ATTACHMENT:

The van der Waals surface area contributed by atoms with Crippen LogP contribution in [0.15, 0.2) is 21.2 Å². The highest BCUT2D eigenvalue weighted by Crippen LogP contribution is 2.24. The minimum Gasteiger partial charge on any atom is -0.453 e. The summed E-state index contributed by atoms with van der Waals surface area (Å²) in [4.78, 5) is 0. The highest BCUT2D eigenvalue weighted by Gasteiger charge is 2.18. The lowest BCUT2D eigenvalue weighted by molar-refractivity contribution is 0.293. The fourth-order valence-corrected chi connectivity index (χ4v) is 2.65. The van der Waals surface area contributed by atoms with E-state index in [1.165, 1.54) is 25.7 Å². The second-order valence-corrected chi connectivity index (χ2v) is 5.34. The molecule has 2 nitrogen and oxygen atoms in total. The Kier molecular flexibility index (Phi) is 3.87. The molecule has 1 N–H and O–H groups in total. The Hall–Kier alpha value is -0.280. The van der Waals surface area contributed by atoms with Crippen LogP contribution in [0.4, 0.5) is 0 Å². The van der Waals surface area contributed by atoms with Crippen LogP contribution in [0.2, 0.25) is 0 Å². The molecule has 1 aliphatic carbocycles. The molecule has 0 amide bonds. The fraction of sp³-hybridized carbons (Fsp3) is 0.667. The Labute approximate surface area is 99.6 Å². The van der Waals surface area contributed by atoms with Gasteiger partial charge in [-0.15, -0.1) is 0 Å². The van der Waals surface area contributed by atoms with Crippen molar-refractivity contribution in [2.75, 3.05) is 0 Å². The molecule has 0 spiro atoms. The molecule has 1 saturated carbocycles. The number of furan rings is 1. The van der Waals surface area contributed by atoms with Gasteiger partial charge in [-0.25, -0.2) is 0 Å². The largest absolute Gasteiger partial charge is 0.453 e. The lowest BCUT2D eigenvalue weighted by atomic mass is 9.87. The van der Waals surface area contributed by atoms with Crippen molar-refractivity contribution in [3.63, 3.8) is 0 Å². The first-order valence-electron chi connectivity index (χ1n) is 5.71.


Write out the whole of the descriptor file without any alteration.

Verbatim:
The van der Waals surface area contributed by atoms with Crippen LogP contribution in [0.15, 0.2) is 21.2 Å². The highest BCUT2D eigenvalue weighted by Crippen LogP contribution is 2.24. The minimum Gasteiger partial charge on any atom is -0.453 e. The summed E-state index contributed by atoms with van der Waals surface area (Å²) in [4.78, 5) is 0. The highest BCUT2D eigenvalue weighted by Gasteiger charge is 2.18. The lowest BCUT2D eigenvalue weighted by molar-refractivity contribution is 0.293. The fourth-order valence-corrected chi connectivity index (χ4v) is 2.65. The van der Waals surface area contributed by atoms with E-state index in [1.165, 1.54) is 25.7 Å². The second-order valence-corrected chi connectivity index (χ2v) is 5.34. The molecule has 2 nitrogen and oxygen atoms in total. The Kier molecular flexibility index (Phi) is 3.87. The molecule has 1 N–H and O–H groups in total. The Hall–Kier alpha value is -0.280. The van der Waals surface area contributed by atoms with Crippen LogP contribution in [0.4, 0.5) is 0 Å². The van der Waals surface area contributed by atoms with Crippen LogP contribution in [0.2, 0.25) is 0 Å². The molecule has 1 aliphatic carbocycles. The molecule has 0 amide bonds. The fraction of sp³-hybridized carbons (Fsp3) is 0.667. The Labute approximate surface area is 99.6 Å². The van der Waals surface area contributed by atoms with Gasteiger partial charge in [-0.15, -0.1) is 0 Å². The van der Waals surface area contributed by atoms with Crippen molar-refractivity contribution in [2.75, 3.05) is 0 Å². The molecule has 0 spiro atoms. The molecule has 1 saturated carbocycles. The number of furan rings is 1. The van der Waals surface area contributed by atoms with Gasteiger partial charge in [-0.25, -0.2) is 0 Å². The largest absolute Gasteiger partial charge is 0.453 e. The lowest BCUT2D eigenvalue weighted by atomic mass is 9.87. The van der Waals surface area contributed by atoms with Crippen molar-refractivity contribution in [3.63, 3.8) is 0 Å². The first-order valence-electron chi connectivity index (χ1n) is 5.71.